In fact, over the next 45-plus minutes, there will be only two mentions of Spider-Man, both by Taymor. The first happens early on, when she mentions that the role of The Tempest’s Prince Ferdinand was played by Reeve Carney, the vocally gifted pretty boy now better known as the lead in Spider-Man. The second reference is more oblique. Speaking to The Tempest’s reviews, Taymor comments in passing that the film opened around a time she was “getting a lot of other bad reviews anyway,” an obvious reference to the months-long trickle-turned-torrent of rumors, reports and preview reviews that precipitated her abrupt firing.
Taymor seems to take a sanguine view on the reviews, at least with regard to The Tempest. “You don’t make a Shakespeare film to make money,” she says. “It got mixed reviews, but we are doing this for the long term, for the canon.” To this end, she hopes the forthcoming Blu-ray will be used as a tool in school classrooms, the first of several mentions of the Blu-ray release, which will have many extra features. She also can’t resist a small jab at film reviewers. “People don’t know how to review a Shakespeare film well,” she opines with a certain touch of sniffiness. “They criticize the plot.”
Right around this time Mirren makes a dramatic arrival, shwashing down the side aisle, sweet in a frothy raw-hem linen dress and sheer tangerine cardigan. She tucks Taymor into an exuberant hug and plops into a tall director’s chair, giving us a good view of her fringed moccasins.
She’s a good sport, to be sure, and jumps right into the discussion, agreeing with Taymor that The Tempest is a particularly difficult adaptation: “I’ve done a lot of Shakespeare,” she says with a dramatic flair, “and this is the most dense of language, the most convoluted.” As she talks, she plays with her accent, swiveling from plummy to cockney.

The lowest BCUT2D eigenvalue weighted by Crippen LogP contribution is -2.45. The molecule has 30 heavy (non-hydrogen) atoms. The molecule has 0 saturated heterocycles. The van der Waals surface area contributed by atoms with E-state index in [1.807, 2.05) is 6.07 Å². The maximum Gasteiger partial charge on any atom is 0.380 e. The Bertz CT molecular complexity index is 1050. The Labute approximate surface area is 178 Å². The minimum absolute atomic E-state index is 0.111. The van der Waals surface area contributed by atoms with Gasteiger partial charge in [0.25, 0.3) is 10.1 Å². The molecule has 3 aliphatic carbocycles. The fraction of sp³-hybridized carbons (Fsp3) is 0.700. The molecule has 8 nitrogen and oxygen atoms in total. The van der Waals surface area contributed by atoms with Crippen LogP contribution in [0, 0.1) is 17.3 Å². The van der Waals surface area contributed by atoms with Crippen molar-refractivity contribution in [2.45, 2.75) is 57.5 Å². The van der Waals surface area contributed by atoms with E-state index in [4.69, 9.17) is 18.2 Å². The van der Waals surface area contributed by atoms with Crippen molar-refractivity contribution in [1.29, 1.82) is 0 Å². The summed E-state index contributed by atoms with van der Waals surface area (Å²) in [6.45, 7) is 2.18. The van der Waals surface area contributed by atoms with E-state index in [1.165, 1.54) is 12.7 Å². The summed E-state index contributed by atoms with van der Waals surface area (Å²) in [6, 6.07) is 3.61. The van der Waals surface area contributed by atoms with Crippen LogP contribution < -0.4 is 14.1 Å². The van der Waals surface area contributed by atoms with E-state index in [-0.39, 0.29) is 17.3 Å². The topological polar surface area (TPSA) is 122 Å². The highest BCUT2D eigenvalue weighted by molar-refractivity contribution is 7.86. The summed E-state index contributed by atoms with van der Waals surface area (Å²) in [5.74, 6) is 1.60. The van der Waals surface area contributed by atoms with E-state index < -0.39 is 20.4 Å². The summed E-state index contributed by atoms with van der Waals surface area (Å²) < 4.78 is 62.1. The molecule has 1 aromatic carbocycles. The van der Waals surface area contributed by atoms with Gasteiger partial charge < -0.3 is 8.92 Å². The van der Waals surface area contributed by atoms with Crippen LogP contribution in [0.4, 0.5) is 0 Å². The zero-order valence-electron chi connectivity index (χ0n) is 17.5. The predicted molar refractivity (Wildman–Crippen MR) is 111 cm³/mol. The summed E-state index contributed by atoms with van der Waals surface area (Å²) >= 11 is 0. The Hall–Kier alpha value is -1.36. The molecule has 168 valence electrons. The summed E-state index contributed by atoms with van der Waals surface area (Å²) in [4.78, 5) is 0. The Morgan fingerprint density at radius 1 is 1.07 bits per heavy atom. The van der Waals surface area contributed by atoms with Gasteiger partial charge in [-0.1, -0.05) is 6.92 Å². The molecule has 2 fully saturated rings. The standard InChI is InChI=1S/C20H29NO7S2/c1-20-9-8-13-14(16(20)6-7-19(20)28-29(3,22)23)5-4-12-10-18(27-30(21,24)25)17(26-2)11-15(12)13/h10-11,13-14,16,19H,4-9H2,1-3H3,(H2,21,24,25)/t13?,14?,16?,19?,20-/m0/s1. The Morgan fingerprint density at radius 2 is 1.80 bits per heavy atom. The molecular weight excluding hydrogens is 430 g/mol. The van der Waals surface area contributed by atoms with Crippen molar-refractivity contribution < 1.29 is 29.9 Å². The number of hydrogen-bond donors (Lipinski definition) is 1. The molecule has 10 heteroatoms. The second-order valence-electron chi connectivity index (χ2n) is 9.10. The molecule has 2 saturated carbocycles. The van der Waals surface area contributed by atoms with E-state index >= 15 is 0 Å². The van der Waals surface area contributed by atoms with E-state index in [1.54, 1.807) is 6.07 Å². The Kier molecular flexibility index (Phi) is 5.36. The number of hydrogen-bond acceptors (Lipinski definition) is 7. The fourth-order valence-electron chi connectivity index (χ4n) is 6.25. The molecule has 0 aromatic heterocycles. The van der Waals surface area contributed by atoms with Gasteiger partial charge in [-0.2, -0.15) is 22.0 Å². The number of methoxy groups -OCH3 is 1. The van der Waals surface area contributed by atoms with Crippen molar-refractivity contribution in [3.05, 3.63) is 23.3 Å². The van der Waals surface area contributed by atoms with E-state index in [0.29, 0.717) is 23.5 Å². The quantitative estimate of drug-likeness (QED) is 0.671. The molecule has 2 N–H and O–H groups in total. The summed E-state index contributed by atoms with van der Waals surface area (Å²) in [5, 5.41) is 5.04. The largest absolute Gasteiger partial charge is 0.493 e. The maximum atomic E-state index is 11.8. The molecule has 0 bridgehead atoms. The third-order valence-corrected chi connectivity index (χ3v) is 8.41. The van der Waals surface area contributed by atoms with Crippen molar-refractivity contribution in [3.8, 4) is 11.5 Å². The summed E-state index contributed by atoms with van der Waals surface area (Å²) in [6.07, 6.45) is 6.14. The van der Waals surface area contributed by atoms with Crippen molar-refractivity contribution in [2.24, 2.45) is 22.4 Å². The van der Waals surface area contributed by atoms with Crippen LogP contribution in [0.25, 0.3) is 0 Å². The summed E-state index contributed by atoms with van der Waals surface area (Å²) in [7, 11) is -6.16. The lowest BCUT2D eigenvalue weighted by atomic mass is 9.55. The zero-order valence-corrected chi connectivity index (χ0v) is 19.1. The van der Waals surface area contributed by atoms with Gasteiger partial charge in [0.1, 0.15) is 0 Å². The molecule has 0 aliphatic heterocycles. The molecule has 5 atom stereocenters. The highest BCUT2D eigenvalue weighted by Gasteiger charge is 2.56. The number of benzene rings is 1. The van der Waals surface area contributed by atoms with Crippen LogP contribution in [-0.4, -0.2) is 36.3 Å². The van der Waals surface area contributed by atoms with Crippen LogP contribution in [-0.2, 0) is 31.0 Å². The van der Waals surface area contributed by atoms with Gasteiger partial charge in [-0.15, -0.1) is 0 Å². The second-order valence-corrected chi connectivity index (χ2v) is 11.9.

With Mirren’s arrival come questions about the translation of the main role from male to female—Prospero to Prospera. Right off, Taymor avers that the idea was “not a feminist thing—I just wanted to work with Helen.” But this is followed by a concession from Taymor: “There are very few good roles for women Helen’s age.” Addendum: “in Shakespeare.”
Both Taymor and Mirren agree that changing Prospero’s back story yielded a more emotionally logical trajectory to Prospera’s story. After all, Taymor says, if Prospero was ignoring his subjects in Milan, ought he not have been deposed? What’s more, a female Prospera/o gives the text “richnesses and subtext,” for instance in the relationship between Prospera and her daughter Miranda, and in Prospera’s attitude toward young Prince Ferdinand, which is less one of being challenged and more of “being aware how much a man can hurt a woman.”
Mirren adds that it makes sense for Prospera to have been distrusted for her alchemy and education, given the history of witches, and the sentiment, “still in the world, this incredible resistance to women having learning and power.” After all, she continues, Shakespeare lived in the Elizabethan world, and was intimately familiar with “women with huge political power.”
The questions go on for nearly an hour, winding down only when the audience does. But for all her ease and openness, there’s a tensile core to the petite and fine-featured Taymor that obviates any violation of the protective force field that surrounds her. Mirren, however, is quickly swamped by the school group, bearing her down the hall to the lobby in their current, thronging on either side for a group photo, their dark skin brilliantly stark beside her platinum hair and creamy dress.
In the lobby, at close quarters, Taymor is just as protected by the bubble as from afar. Conferring with a close knot of insiders, she is heard to mention “journalists waiting for some big kind of reveal on Saturday.”